Florida agency to begin rejecting licenses for nursing homes without emergency power plans

Two years after 14 people died at a Florida facility, some haven’t met the legal requirements, according to the AHCA database

The head of the state's Agency for Health Care Administration confirms her agency will begin rejecting licenses to any nursing home or assisted living facility that has failed to put emergency power plans and equipment in place.

ORANGE COUNTY, Fla. – Florida nursing homes and assisted living facilities without emergency power plans and equipment are being put on notice by the state’s Agency for Health Care Administration. The agency will begin rejecting licenses to facilities that have not met the legally required safeguards.

“I have communicated strongly with the nursing homes, with the assisting living facilities, that I will be reluctant to grant variances beyond the end of this year,” AHCA Sec. Mary Mayhew said. “We absolutely will take action against their license if we can demonstrate that they have failed to make good faith efforts to come into compliance with this law.”

By law, nursing homes and assisted living facilities are required to have backup generators and enough fuel to keep a common area cool for 4 days.

However, according to the AHCA’s Emergency Power Plan compliance database, many facilities still don’t meet the requirements and many have been granted more than one variance or extension to accommodate any delays due to equipment shortages, permitting delays, or other factors.

The law was passed after 14 people died at a rehabilitation facility in Broward County during the aftermath of Hurricane Irma. This after they were stuck in sweltering rooms for days with no access to power.

A review of the state law and amendments show facilities across Florida have had two years to get their emergency power plans and equipment approved and installed. But Mayhew said the time for extensions and delays has run out.

"We need our nursing homes and assisted living facilities to be ready, when we are dealing with the next hurricane," Mayhew said.

Mayhew says while Hurricane Dorian did not hit Florida, it did cause her agency to create a laser beam focus on which facilities were in compliance with the new generator requirements, and which ones were not.

"For those who have not made good faith efforts to come into compliance, we have already issued fines, and we will continue to either take further fine actions, or we will be addressing it through their licenses," said Mayhew.

AHCA confirms to date, it has already denied licenses to 3 assisted living facilities and also fined and penalized 280 more for failing to comply with the emergency power rules. One of the ones that closed was located in Central Florida.

State records show Dr. Phillips Residential Living on Vineland Road in Orlando was denied their renewal in July - and had to close their doors permanently. Multiple calls to the facility's owner were not returned.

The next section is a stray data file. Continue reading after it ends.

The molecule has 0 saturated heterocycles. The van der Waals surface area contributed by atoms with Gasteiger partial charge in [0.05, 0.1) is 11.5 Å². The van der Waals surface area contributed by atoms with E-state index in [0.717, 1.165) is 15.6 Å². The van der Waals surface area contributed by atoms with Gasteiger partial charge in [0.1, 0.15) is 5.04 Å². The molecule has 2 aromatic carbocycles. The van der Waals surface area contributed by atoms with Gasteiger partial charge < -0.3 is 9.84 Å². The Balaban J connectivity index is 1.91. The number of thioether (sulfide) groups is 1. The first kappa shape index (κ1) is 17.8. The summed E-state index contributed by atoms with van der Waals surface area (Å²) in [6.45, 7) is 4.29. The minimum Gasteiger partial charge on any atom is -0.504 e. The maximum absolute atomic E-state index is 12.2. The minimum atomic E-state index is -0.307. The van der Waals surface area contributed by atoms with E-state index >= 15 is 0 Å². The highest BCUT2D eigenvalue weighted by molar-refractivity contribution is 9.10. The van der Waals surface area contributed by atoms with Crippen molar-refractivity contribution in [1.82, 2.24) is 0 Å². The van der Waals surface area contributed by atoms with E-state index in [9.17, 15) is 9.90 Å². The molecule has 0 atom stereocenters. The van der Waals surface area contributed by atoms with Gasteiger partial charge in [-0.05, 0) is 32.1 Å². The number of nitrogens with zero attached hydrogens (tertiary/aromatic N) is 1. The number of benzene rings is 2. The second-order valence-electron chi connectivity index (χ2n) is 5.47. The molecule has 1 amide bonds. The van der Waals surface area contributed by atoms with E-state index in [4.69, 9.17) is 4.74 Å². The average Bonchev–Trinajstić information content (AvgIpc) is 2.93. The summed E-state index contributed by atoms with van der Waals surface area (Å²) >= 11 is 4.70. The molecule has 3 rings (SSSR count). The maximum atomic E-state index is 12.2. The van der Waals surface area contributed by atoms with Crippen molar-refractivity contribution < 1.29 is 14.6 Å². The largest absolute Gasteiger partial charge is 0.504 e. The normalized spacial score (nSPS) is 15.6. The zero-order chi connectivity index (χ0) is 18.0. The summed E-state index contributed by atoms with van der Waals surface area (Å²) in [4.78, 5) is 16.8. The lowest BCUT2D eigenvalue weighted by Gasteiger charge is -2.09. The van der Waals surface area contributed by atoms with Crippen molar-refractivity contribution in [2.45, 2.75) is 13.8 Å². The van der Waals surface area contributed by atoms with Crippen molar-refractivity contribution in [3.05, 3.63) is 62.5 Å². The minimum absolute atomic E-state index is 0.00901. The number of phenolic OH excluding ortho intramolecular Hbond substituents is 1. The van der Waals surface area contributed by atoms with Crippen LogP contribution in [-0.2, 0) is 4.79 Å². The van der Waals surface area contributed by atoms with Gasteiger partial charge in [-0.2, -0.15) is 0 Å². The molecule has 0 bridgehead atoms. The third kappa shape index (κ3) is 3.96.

"Well its about time," said Bob Misko, an emergency management consultant who owns ES3.

Misko says he has helped more than 140 facilities across Florida get their emergency power plans and equipment in place.

He says many places ignored or put off the rules for far too long.

"Somebody had to throw a stop up and say 'Hey! no more!'" Misko said.

For assisted living facility administrators like Jen Brown, who runs 3 facilities in Winter Park, the news is shocking.

By law, nursing homes and assisted living facilities are required to have backup generators and enough fuel to keep a common area cool for four days.

“I think it’s very likely that there could be several facilities that could close,” Brown said. “I think that that’s scary! I would hope that AHCA would send out notices because if a facility is finding this out - there’s a lot to consider.”

Brown says that's because pulling a license would mean residents would have to find a new place to live.

"The resident ultimately suffers because they have to be relocated," Brown said. "They're displaced from their home and what they are used to."

Brown says she did have to get an extension for her facilities in order to get all their equipment in place. But she says they are all finally in compliance.

She says she just hopes the state will provide enough notice to facilities in jeopardy of losing their license, so affected families have enough time to find an alternative place for their loved ones to live.

“Hopefully it won’t be necessary,” Brown said. “Hopefully everyone will get what they need on hand.”

A Spokesperson for AHCA says the notice falls on the facility operators.

“The Agency’s goal is compliance, and we are committed to working with facilities to ensure they meet all requirements of the rule,” said Patrick Manderfield, AHCA’s Deputy Communications Director. “Any determinations regarding the removal of licenses will be made once all other remedies or penalties have been exhausted. If a facility closes, the operator is required by law to provide notice to enable alternative placements options for residents. The Agency’s Medicaid managed care plans can assist clients with placement options when needed.”

Misko says the new state directive is a wakeup call for facilities to get compliant -- or else.

“We dodged a bullet this year,” Misko said. " Next year, maybe not so lucky."

Misko says if you have a loved one in a Florida nursing home or ALF, go ahead and ask to see their emergency power plans and to demand to see their equipment.

He says any good facility will have no problem showing you.